A calming robotic voice welcomes you to the post-apocalyptic world, reading out smirk-worthy speculations about the fate of mankind – perhaps the earth above is being continuously pelted by meteors, or you are an alien visitor examining the ruins of civilisation – but insisting nonetheless that there is still science to be done.
The plot is ably summed up by Wheatley, a robotic eyeball voiced by Stephen Merchant who is your motor-mouthed companion for most of the game’s opening twenty minutes, as you run through what used to be GLaDOS’s chamber: “You’ll never guess what took her down in the end. A human. Unbelievable. And then nothing happened for a very, very long time. And now there’s us, escaping now. So that’s you caught up.”
“That’s why we have all the explosions”
Merchant’s brilliant, barely-coherent rambling could hardly be further from GLaDOS’s measured, robotic intonation. Even though he’s essentially just a sphere of white metal, Wheatley is wonderfully, expressively animated – Pixar has nothing on this. His breakneck-pace narration keep the game’s fairly simple opening puzzles interesting, driving you effortlessly through the amusingly ironic set-up that results in GLaDOS’s resurrection.
“If you’ve not played Portal, you can jump right in here and we take you through all the essential Portal elements that you need to learn, and we do it in a very compressed fashion,” says Faliszek. “And if you have played Portal, we don’t want to bore you, so that’s why we have all the explosions. And Wheatley.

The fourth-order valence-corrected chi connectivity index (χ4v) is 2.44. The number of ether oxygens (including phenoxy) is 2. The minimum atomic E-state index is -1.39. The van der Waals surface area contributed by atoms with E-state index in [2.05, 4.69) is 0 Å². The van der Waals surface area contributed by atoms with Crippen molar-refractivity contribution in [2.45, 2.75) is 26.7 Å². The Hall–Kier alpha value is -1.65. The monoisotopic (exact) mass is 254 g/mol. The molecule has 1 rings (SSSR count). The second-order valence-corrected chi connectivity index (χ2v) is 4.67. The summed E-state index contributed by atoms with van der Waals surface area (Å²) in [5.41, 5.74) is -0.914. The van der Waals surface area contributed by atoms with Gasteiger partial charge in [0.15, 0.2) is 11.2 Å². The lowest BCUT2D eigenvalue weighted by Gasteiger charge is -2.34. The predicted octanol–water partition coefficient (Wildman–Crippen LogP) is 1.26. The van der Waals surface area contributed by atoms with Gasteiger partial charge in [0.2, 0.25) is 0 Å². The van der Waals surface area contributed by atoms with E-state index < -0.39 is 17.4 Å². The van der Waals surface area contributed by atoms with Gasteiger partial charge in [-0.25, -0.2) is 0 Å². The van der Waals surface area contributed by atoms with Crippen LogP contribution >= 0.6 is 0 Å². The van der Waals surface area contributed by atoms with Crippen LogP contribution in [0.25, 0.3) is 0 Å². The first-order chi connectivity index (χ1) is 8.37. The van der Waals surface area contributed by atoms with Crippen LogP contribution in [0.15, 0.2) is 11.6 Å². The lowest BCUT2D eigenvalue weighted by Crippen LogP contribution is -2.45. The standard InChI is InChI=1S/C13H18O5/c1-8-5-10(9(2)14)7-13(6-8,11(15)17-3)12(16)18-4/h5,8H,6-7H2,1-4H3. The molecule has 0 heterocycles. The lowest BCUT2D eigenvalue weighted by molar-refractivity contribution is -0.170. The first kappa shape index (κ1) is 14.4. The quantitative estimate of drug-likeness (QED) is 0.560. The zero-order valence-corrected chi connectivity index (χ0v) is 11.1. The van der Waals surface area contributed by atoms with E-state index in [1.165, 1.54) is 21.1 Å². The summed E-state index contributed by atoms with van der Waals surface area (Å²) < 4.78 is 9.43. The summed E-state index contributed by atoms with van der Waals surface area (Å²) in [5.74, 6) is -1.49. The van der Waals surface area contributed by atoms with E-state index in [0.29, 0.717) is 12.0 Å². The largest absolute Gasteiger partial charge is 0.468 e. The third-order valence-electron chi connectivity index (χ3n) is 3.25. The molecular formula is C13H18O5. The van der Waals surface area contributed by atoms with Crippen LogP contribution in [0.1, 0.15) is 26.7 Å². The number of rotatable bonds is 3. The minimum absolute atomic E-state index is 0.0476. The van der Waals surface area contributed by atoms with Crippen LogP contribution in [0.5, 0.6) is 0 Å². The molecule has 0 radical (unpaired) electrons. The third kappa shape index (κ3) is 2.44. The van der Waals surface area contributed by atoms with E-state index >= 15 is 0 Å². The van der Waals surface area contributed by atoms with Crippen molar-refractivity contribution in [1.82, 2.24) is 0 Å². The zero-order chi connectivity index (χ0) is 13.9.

“There are still times when it’s a little bit more lab-like. It’s about pacing and breaking up the experience. We wanted to thrust you into craziness straight away, but that switches on and off.”
So what does Portal 2’s level tell us about the game? That it’s as wonderfully voiced and well-written as ever, certainly. But it doesn’t show how Portal 2 expands upon its predecessor’s scope.
“It sure doesn’t show the full extent of the game, not by a long shot,” Chet asserts. “None of the new gameplay elements are in there. But we’re only showing the very beginning here.”
A new coat of paint
For him, it’s the paint-like gels that really change things up. As shown in those ever-so-helpful promotional Aperture Science diagrams in the gallery below, these change the physical nature of surfaces, making you think about more than just whether you can put a portal on them or not.
“The gels and paints are my favourite [new addition],” says Chet. “Portal’s a lot about positioning, interacting with surfaces, and paint changes the properties of those surfaces. There’s a moment when the gels are introduced where there’s blue gel laid down in the chamber, and all you have to do is jump out and bounce through to the other side. But I’ve seen playtesters sit there and try to solve the puzzle with portals for ages, not realising that there are these other elements now. It changes the way that you think about the game.”
When the game settles into a more familiar testing-chamber rhythm after all the explosions and novelty of the opening section, it’s these gameplay innovations that will sustain Portal 2’s appeal. It’s rare to be able to say this with absolutely no reservations, but this is going to be one of the best things out this year, and almost certainly the funniest. I’ll be booking a day off on the 21st.